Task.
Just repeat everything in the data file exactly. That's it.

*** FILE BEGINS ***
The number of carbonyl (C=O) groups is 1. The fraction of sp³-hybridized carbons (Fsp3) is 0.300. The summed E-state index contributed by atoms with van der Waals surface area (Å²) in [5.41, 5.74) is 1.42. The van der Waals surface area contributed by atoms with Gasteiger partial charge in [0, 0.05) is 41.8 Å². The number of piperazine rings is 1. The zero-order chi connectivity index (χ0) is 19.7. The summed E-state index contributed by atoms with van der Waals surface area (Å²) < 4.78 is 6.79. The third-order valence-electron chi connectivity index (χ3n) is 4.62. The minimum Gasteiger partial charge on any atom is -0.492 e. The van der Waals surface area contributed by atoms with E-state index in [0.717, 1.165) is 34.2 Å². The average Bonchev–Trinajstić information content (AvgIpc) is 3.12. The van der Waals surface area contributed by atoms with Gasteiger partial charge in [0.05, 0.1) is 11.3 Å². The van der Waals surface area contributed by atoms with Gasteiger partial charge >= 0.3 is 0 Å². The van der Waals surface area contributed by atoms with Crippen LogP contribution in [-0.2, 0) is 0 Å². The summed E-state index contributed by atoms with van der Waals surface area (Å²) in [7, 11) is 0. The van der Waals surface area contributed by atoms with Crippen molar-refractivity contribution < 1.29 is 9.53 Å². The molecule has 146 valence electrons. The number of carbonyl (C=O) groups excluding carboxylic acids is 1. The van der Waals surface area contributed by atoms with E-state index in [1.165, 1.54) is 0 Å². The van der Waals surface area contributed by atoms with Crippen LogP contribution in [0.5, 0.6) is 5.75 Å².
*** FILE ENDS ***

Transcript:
The number of carbonyl (C=O) groups is 1. The fraction of sp³-hybridized carbons (Fsp3) is 0.300. The summed E-state index contributed by atoms with van der Waals surface area (Å²) in [5.41, 5.74) is 1.42. The van der Waals surface area contributed by atoms with Gasteiger partial charge in [0, 0.05) is 41.8 Å². The number of piperazine rings is 1. The zero-order chi connectivity index (χ0) is 19.7. The summed E-state index contributed by atoms with van der Waals surface area (Å²) < 4.78 is 6.79. The third-order valence-electron chi connectivity index (χ3n) is 4.62. The minimum Gasteiger partial charge on any atom is -0.492 e. The van der Waals surface area contributed by atoms with E-state index in [0.717, 1.165) is 34.2 Å². The average Bonchev–Trinajstić information content (AvgIpc) is 3.12. The van der Waals surface area contributed by atoms with Gasteiger partial charge in [0.05, 0.1) is 11.3 Å². The van der Waals surface area contributed by atoms with Gasteiger partial charge >= 0.3 is 0 Å². The van der Waals surface area contributed by atoms with Crippen LogP contribution in [-0.2, 0) is 0 Å². The summed E-state index contributed by atoms with van der Waals surface area (Å²) in [7, 11) is 0. The van der Waals surface area contributed by atoms with Crippen molar-refractivity contribution < 1.29 is 9.53 Å². The molecule has 146 valence electrons. The number of carbonyl (C=O) groups excluding carboxylic acids is 1. The van der Waals surface area contributed by atoms with E-state index in [1.165, 1.54) is 0 Å². The van der Waals surface area contributed by atoms with Crippen LogP contribution in [0.5, 0.6) is 5.75 Å².